I love you dad and everything you have given me over the past 28 years. You are a wonderful man and a one that inspires me everyday. You’re love, devotion and wit has given me the hope to want to move forward and accept myself for who I am not my condition. You have taught me how to be a positive person so I can pass this onto others which I hope I’m carrying out.

You have made me appreciate that the mini victories in life should be treasured and getting back up clearly outweighs staying down. You may be a shit gambler but you’re mine.

As for the other dad’s reading this. You don’t know how valuable you are in our lives. You make us smile, you get on our nerves at times but we wouldn’t have you any other way. Thanks for always being there.

Family is so important. It doesn’t matter how old you are they’ll always be your children and your parents are usually the ones who provide you with the soundest advice because they have your best interests at heart.

Let’s raise a glass and toast to family.. without you what are we?



Overcoming worry, anxiety and learning to cope with epilepsy. I dedicate this blog to my family and to all those people out there who thought the possible was impossible. Life isn’t about doing everything yesterday it’s about finding acceptance and taking your time. This blog has been created to document my findings and to allow others to understand that they are not alone. I have tried my best to collate these concerns for others to read should they wish. The intention is to not only address my concerns of my condition however I also intend to address my daily struggles whilst giving an insight as to what my days entail.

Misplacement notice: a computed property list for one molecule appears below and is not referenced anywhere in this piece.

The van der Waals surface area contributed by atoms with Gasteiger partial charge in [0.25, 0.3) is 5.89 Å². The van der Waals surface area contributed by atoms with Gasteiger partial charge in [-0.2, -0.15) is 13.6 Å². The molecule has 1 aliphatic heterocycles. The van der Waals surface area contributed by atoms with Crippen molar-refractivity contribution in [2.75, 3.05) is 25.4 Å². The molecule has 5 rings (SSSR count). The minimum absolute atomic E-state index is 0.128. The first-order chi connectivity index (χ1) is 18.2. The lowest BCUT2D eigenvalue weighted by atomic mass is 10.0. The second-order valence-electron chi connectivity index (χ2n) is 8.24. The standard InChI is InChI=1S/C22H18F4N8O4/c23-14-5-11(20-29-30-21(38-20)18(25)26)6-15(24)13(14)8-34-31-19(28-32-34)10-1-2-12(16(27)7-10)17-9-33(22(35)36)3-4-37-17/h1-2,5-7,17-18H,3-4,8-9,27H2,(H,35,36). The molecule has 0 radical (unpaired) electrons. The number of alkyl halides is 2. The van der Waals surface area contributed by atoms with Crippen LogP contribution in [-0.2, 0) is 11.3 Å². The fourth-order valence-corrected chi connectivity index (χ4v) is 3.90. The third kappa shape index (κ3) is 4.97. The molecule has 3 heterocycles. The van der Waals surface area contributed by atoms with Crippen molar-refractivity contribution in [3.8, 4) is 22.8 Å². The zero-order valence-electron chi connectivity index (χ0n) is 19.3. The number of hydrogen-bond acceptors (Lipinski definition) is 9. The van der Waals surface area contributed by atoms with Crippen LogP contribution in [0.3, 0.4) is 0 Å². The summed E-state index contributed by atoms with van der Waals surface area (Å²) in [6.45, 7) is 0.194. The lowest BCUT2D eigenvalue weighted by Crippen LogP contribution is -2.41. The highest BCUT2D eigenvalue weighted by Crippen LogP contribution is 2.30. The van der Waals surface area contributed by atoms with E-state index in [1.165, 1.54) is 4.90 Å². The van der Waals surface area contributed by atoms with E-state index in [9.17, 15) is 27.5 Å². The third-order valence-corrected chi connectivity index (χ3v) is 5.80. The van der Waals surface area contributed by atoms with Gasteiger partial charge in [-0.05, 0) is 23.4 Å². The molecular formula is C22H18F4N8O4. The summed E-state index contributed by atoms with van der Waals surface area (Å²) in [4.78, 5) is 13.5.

One Response to From a father’s perspective..

  1. What a great post! Interesting to think of it from a different perspective.

    I think I mentioned to you a while back that we were thinking of running an epilepsy clinic – it is now confirmed for May to coincide with National Epilepsy week! If you wanted to have a look we are just starting to put together the promotional page working with the leading charities and putting together a fab panel of experts to answer any Epilepsy questions.

    Here’s the promo page at the moment – – but watch this space as we’re adding to it daily!